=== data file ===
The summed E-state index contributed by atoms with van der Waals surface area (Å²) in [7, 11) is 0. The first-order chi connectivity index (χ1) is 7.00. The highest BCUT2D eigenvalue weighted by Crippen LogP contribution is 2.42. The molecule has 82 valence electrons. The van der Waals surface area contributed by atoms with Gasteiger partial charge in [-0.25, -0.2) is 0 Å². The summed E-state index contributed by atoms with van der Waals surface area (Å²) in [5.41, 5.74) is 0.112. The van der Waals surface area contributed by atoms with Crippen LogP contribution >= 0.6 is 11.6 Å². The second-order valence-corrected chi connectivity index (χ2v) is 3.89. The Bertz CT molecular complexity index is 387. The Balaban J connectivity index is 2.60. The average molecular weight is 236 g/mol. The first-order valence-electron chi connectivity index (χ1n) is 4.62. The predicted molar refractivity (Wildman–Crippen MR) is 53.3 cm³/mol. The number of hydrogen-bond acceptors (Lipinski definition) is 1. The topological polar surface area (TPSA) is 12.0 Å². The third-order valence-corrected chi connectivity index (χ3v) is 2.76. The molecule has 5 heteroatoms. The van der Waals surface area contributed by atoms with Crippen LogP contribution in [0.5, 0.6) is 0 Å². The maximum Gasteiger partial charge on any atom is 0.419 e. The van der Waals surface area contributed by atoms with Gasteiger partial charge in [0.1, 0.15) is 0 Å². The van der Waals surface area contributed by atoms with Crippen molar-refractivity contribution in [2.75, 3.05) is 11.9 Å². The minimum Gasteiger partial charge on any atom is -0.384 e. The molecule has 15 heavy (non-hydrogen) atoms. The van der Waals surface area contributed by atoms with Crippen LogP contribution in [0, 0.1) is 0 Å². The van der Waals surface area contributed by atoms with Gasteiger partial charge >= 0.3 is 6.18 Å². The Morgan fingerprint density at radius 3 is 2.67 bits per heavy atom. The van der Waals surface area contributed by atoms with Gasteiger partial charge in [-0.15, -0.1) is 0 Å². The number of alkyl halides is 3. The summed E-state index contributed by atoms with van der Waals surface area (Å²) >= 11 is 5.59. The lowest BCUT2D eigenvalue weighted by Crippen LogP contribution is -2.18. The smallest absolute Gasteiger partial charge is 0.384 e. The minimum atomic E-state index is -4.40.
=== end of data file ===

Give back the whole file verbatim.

The summed E-state index contributed by atoms with van der Waals surface area (Å²) in [7, 11) is 0. The first-order chi connectivity index (χ1) is 7.00. The highest BCUT2D eigenvalue weighted by Crippen LogP contribution is 2.42. The molecule has 82 valence electrons. The van der Waals surface area contributed by atoms with Gasteiger partial charge in [-0.25, -0.2) is 0 Å². The summed E-state index contributed by atoms with van der Waals surface area (Å²) in [5.41, 5.74) is 0.112. The van der Waals surface area contributed by atoms with Crippen LogP contribution >= 0.6 is 11.6 Å². The second-order valence-corrected chi connectivity index (χ2v) is 3.89. The Bertz CT molecular complexity index is 387. The Balaban J connectivity index is 2.60. The average molecular weight is 236 g/mol. The first-order valence-electron chi connectivity index (χ1n) is 4.62. The predicted molar refractivity (Wildman–Crippen MR) is 53.3 cm³/mol. The number of hydrogen-bond acceptors (Lipinski definition) is 1. The topological polar surface area (TPSA) is 12.0 Å². The third-order valence-corrected chi connectivity index (χ3v) is 2.76. The molecule has 5 heteroatoms. The van der Waals surface area contributed by atoms with Crippen LogP contribution in [0.5, 0.6) is 0 Å². The maximum Gasteiger partial charge on any atom is 0.419 e. The van der Waals surface area contributed by atoms with Gasteiger partial charge in [0.1, 0.15) is 0 Å². The van der Waals surface area contributed by atoms with Crippen molar-refractivity contribution in [2.75, 3.05) is 11.9 Å². The minimum Gasteiger partial charge on any atom is -0.384 e. The molecule has 15 heavy (non-hydrogen) atoms. The van der Waals surface area contributed by atoms with Crippen LogP contribution in [0, 0.1) is 0 Å². The van der Waals surface area contributed by atoms with Gasteiger partial charge >= 0.3 is 6.18 Å². The Morgan fingerprint density at radius 3 is 2.67 bits per heavy atom. The van der Waals surface area contributed by atoms with Gasteiger partial charge in [-0.15, -0.1) is 0 Å². The number of alkyl halides is 3. The summed E-state index contributed by atoms with van der Waals surface area (Å²) >= 11 is 5.59. The lowest BCUT2D eigenvalue weighted by Crippen LogP contribution is -2.18. The smallest absolute Gasteiger partial charge is 0.384 e. The minimum atomic E-state index is -4.40.